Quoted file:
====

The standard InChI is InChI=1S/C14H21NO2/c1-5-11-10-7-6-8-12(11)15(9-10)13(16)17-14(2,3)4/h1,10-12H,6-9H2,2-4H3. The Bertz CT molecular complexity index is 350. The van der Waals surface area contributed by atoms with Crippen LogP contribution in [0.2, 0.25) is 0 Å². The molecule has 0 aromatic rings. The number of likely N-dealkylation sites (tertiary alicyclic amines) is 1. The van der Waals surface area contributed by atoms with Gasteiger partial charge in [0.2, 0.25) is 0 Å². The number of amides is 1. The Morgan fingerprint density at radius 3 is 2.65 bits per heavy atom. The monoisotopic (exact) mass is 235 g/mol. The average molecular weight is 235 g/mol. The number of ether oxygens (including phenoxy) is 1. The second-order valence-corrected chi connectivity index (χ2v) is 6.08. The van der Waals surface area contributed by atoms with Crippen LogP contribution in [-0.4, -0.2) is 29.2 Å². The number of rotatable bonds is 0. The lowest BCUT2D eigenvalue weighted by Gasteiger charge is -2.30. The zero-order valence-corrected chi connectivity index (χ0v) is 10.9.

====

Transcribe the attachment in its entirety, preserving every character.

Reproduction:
The standard InChI is InChI=1S/C14H21NO2/c1-5-11-10-7-6-8-12(11)15(9-10)13(16)17-14(2,3)4/h1,10-12H,6-9H2,2-4H3. The Bertz CT molecular complexity index is 350. The van der Waals surface area contributed by atoms with Crippen LogP contribution in [0.2, 0.25) is 0 Å². The molecule has 0 aromatic rings. The number of likely N-dealkylation sites (tertiary alicyclic amines) is 1. The van der Waals surface area contributed by atoms with Gasteiger partial charge in [0.2, 0.25) is 0 Å². The number of amides is 1. The Morgan fingerprint density at radius 3 is 2.65 bits per heavy atom. The monoisotopic (exact) mass is 235 g/mol. The average molecular weight is 235 g/mol. The number of ether oxygens (including phenoxy) is 1. The second-order valence-corrected chi connectivity index (χ2v) is 6.08. The van der Waals surface area contributed by atoms with Crippen LogP contribution in [-0.4, -0.2) is 29.2 Å². The number of rotatable bonds is 0. The lowest BCUT2D eigenvalue weighted by Gasteiger charge is -2.30. The zero-order valence-corrected chi connectivity index (χ0v) is 10.9.